So why all this concern about the introduction of compression? These days not only do all voice calls start as acoustic energy being converted to electrical energy, which can be considered an analogue waveform, they are immediately digitized at the handset, headset, or PC. If good equipment is used, this means the “Clean Voice” is converted into a bunch of 1’s and 0’s which can be reconstructed at the other end to replicate that “Clean Voice”. However, when compression is introduced, some of those 1’s and 0’s are simply robbed, and never transmitted, thus reducing the chance of quality reproduction of the original “Clean Voice” signal. Granted though, that good compression algorithms with predictive intelligence, will arguably recreate the original signal with little to no noticeable degradation to the human ear. However, with original data being robbed, there will always be a finite degree of degradation. Add the number of finite degradations along the path of your typical call together, and you will always have a noticeable resultant degradation. The trick is to keep it all to a minimum.
I now bring you back to the initial two points, “challenges outside and within your control”. First, we need to accept, that those outside of our control are here to stay for the foreseeable future and we must remain aware of these, yet how many of the listed challenges can we influence or control? The answer is quite simple, almost 70% is within your power to influence or eliminate. This means that above points a, b, c, & d are outside of your control, however e, f, g, h, i, j, k, l, m & n are definitely within our power to change by simply asking the right questions and making the right architectural decisions when designing and administering your cloud-based Contact Centre or Unified Communications platform. An example of this is point “e” above; while customers of carriers have no control over whether or not compression is used within the Toll-Free network, you do have the right to ask for a Toll-Free Number Product that does not compress across their network. It’s also worth noting that compression technologies were introduced for two main reasons only; to reduce the need of expensive bandwidth, and to reduce the need of expensive storage capacity, both of which have rapidly become a cheap commodity in recent times.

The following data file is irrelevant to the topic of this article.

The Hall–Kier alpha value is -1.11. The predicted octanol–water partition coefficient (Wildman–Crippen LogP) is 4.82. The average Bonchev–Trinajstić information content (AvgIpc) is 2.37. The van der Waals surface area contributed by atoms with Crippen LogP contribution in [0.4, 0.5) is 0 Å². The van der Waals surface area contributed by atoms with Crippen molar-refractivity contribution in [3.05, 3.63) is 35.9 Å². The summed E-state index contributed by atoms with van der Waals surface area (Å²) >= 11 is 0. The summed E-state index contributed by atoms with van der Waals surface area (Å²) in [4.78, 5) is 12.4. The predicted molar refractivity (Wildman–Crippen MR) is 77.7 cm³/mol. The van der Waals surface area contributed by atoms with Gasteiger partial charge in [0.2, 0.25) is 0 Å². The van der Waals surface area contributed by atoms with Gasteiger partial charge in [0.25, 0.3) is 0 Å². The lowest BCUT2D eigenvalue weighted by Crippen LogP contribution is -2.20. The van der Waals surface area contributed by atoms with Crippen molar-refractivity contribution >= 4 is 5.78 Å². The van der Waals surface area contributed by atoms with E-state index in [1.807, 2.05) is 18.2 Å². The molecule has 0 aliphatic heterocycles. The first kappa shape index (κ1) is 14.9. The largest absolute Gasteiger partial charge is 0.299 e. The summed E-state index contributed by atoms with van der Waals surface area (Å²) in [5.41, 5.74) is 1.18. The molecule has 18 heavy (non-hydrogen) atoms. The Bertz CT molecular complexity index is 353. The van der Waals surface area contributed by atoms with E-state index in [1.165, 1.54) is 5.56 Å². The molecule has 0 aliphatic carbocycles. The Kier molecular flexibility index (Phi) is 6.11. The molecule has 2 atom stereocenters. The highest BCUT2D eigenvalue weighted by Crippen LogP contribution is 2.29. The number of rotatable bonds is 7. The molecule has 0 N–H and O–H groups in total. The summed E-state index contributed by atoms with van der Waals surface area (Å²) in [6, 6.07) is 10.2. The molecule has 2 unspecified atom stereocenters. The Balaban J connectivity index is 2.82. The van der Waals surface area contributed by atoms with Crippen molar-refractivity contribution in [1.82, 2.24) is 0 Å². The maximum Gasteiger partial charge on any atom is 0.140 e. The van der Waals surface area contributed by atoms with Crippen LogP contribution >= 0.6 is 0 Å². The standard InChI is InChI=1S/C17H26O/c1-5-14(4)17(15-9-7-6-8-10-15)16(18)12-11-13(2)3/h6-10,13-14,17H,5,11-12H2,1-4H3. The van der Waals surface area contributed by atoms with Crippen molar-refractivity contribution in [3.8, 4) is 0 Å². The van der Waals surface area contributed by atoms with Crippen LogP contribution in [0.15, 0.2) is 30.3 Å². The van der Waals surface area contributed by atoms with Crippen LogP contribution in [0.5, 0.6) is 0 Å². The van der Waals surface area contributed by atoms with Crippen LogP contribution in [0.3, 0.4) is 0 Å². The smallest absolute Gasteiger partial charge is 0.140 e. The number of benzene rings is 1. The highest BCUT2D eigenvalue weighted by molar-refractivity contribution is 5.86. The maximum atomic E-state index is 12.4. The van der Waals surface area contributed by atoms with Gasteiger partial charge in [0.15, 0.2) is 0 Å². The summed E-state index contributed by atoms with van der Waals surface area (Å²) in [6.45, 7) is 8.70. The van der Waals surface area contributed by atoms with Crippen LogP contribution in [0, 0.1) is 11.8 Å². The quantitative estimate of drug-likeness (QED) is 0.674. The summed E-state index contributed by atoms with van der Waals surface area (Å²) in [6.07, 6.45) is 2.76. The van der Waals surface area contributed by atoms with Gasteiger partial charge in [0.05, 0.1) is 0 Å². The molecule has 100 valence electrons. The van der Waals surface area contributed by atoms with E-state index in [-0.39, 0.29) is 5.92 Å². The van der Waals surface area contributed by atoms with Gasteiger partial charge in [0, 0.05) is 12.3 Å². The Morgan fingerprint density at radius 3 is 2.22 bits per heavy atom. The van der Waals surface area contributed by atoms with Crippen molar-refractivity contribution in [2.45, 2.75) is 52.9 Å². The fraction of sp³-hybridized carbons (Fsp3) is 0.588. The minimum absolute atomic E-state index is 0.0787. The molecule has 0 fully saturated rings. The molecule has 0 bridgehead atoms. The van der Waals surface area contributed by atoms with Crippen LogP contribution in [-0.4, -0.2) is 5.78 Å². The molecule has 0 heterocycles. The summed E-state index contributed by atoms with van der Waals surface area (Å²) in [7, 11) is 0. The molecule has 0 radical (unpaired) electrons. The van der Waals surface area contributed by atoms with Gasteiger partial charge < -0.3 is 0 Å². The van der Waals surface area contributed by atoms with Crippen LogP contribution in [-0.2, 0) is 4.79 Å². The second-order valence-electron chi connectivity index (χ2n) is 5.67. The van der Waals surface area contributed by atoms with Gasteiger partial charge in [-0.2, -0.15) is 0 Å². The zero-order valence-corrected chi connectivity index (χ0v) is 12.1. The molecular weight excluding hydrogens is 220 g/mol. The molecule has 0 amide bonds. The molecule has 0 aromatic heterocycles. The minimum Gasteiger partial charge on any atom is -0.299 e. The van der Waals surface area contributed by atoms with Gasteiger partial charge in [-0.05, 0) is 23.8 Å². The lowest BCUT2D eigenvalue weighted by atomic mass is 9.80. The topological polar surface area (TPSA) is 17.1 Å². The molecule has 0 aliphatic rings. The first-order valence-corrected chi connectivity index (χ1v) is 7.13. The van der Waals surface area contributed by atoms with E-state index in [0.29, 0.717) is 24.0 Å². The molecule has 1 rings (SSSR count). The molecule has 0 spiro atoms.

Address these voice challenges, keep compression to a minimum, and you will be giving your Artificial Intelligence based Voice Analytics project the best fighting chance for success.
Connect with me, Rob & let’s have an informative and friendly 30 min catch up to discuss your AI & analytic needs, challenges and goals!